It feels like only yesterday when my eleven-year-old-self was given an old copy of Empire magazine by my father. It listed the greatest science fiction films of all time, and the dystopian section of the publication immediately caught my eye. Or perhaps it was the glaring, stylised eye of the figure in the image that immediately caught me.
I’d never heard of this film before, nor was I aware of the Anthony Burgess book of the same name from which Kubrick had adapted his work. The only Stanley Kubrick film that I’d watched at this stage was Spartacus, and the director’s name held little significance for me.
The film still holds the Guinness World Record for the longest continuous film shoot, clocking up a staggering 400 days.
But following my purchase of a bowler hat, my father sneaking the book under my pillow and watching the film a couple of years before its recommended age rating, arriving at London’s Design Museum and seeing the original car that Alex and his droogs hijack to go on a night of revelry was, to say the least, real horrorshow.
Walking into the exhibition, I was met with a screen of changing images of Kubrick’s many iconic films, before being introduced to various descriptions and items depicting Kubrick’s life and career. The first space was filled with more conventional memorabilia such as Kubrick’s director’s chairand collection of cameras. But the area was also interspersed with items alluding to the individual’s meticulous behaviour, such as his impeccably detailed filming schedule for Paths of Glory.
The director’s didactic behaviour isn’t without its amusing anecdotes.
The exhibition also reveals details where Kubrick’s control was at the detriment of his collaborators. After vowing not to release any more creative control after finishing Spartacus, Kubrick became notorious for making actors do multiple takes, and his desire for precision is shown in his detailed notations in screenplays and his dismissal of collaborator’s work. As one description explained, Kubrick was adamant that London be his primary filming location across all his works, and commissioned a photographer to take images of potential areas to shoot for his final film Eyes Wide Shut.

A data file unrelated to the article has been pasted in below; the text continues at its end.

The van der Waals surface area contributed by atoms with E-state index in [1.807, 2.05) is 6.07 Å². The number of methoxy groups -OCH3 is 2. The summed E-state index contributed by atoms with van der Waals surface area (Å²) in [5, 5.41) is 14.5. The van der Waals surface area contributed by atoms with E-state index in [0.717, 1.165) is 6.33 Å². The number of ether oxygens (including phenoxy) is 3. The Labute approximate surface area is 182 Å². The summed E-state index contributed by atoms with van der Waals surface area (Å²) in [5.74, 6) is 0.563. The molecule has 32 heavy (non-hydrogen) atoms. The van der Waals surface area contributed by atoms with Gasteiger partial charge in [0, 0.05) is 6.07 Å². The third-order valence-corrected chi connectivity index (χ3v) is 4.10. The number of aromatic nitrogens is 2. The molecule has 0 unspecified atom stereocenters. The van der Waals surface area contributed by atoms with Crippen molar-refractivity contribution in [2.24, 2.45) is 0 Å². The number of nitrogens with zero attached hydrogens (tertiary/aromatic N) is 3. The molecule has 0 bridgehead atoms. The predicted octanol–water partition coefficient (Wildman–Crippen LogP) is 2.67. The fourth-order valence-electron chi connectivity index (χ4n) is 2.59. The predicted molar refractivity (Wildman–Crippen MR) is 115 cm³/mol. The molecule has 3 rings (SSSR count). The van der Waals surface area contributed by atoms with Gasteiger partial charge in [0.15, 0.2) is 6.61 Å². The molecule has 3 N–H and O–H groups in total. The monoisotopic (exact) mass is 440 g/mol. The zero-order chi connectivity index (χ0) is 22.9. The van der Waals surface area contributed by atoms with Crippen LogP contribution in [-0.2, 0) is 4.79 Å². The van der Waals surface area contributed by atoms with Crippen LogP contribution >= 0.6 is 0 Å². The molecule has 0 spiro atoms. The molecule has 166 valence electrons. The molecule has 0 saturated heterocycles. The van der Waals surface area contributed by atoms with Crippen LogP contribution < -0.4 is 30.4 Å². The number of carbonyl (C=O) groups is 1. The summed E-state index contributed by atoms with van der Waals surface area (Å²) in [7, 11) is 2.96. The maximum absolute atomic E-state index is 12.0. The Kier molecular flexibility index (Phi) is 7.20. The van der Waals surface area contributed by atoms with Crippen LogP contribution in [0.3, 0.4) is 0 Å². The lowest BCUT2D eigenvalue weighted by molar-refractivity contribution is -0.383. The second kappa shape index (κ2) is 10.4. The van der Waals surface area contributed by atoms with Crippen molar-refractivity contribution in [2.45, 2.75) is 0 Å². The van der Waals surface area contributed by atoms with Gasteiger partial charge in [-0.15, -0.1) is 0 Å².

After the individual returned after several months of research with thousands of photos, Kubrick then decided he’d shoot these scenes in a studio instead. The film still holds the Guinness World Record for the longest continuous film shoot, clocking up a staggering 400 days. After watching the finished work the day before I attended the exhibition, I can tell you it wasn’t worth it. I did enjoy standing by the creepy masks, though.
Yet the director’s didactic behaviour isn’t without its amusing anecdotes. Another description details Kubrick’s short communication with the controversial artist Allen Jones, asking whether he can use his sculptures for no fee. Upon Jones’ refusal, Kubrick hired a set designer to produce the pieces, which looked virtually identical to Jones’ work anyway.
Even though I’ll never know how much material Kubrick actually used from his associates, their designs are nonetheless wonderful to behold. Saul Bass’ poster sketches for The Shining were compelling, and the designer’s storyboard sketches for the final scene of Dr Strangelove were lovingly and meticulously hand-drawn.
The exhibition then moved onto props and designs used in individual films, which included some of my personal highlights. The original ‘Born to Kill’ helmet from Full Metal Jacket was pretty cool, as was Alex’s original droog clothing in A Clockwork Orange. The original typewriter from The Shining was almost as awesome as the phrase ‘All Work No Play Makes Jack A Dull Boy’ translated into several foreign languages on paper, with Kubrick overseeing the horror film’s dubbing himself to make sure that international audiences understood the exact tones of his screenplay.
The final part of the exhibition showed the weird embryo from the end 2001: A Space Odyssey suspended in the air. A bit odd, but I appreciated it nonetheless. If you’re a fan of Kubrick, then I’m confident that you’ll find this exhibition as real horrorshow as your friend and humble narrator did.